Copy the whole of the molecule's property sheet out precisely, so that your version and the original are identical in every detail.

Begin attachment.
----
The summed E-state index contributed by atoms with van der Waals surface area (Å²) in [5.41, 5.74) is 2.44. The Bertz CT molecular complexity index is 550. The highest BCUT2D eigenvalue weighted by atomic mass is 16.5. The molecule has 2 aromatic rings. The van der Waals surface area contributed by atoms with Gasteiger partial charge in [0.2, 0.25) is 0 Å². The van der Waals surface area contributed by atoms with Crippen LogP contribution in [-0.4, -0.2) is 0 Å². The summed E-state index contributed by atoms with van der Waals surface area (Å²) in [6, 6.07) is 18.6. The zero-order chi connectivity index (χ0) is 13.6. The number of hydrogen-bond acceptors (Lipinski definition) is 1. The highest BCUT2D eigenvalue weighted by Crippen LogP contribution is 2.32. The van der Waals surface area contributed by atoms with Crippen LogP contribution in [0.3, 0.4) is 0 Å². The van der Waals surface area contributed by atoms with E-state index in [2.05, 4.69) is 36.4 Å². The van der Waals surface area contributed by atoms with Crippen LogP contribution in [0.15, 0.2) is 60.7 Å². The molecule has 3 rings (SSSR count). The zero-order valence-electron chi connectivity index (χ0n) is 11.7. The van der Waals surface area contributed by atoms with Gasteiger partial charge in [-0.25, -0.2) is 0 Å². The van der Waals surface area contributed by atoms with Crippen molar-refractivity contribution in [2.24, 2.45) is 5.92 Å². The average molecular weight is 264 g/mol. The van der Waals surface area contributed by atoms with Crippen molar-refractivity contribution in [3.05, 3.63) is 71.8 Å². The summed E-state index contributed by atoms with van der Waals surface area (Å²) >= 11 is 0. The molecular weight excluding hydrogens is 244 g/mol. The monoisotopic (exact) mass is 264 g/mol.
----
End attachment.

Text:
The summed E-state index contributed by atoms with van der Waals surface area (Å²) in [5.41, 5.74) is 2.44. The Bertz CT molecular complexity index is 550. The highest BCUT2D eigenvalue weighted by atomic mass is 16.5. The molecule has 2 aromatic rings. The van der Waals surface area contributed by atoms with Gasteiger partial charge in [0.2, 0.25) is 0 Å². The van der Waals surface area contributed by atoms with Crippen LogP contribution in [-0.4, -0.2) is 0 Å². The summed E-state index contributed by atoms with van der Waals surface area (Å²) in [6, 6.07) is 18.6. The zero-order chi connectivity index (χ0) is 13.6. The number of hydrogen-bond acceptors (Lipinski definition) is 1. The highest BCUT2D eigenvalue weighted by Crippen LogP contribution is 2.32. The van der Waals surface area contributed by atoms with Crippen LogP contribution in [0.3, 0.4) is 0 Å². The van der Waals surface area contributed by atoms with E-state index in [2.05, 4.69) is 36.4 Å². The van der Waals surface area contributed by atoms with Crippen LogP contribution in [0.15, 0.2) is 60.7 Å². The molecule has 3 rings (SSSR count). The zero-order valence-electron chi connectivity index (χ0n) is 11.7. The van der Waals surface area contributed by atoms with Gasteiger partial charge in [-0.25, -0.2) is 0 Å². The van der Waals surface area contributed by atoms with Crippen molar-refractivity contribution in [2.24, 2.45) is 5.92 Å². The average molecular weight is 264 g/mol. The van der Waals surface area contributed by atoms with Crippen molar-refractivity contribution in [3.05, 3.63) is 71.8 Å². The summed E-state index contributed by atoms with van der Waals surface area (Å²) >= 11 is 0. The molecular weight excluding hydrogens is 244 g/mol. The monoisotopic (exact) mass is 264 g/mol.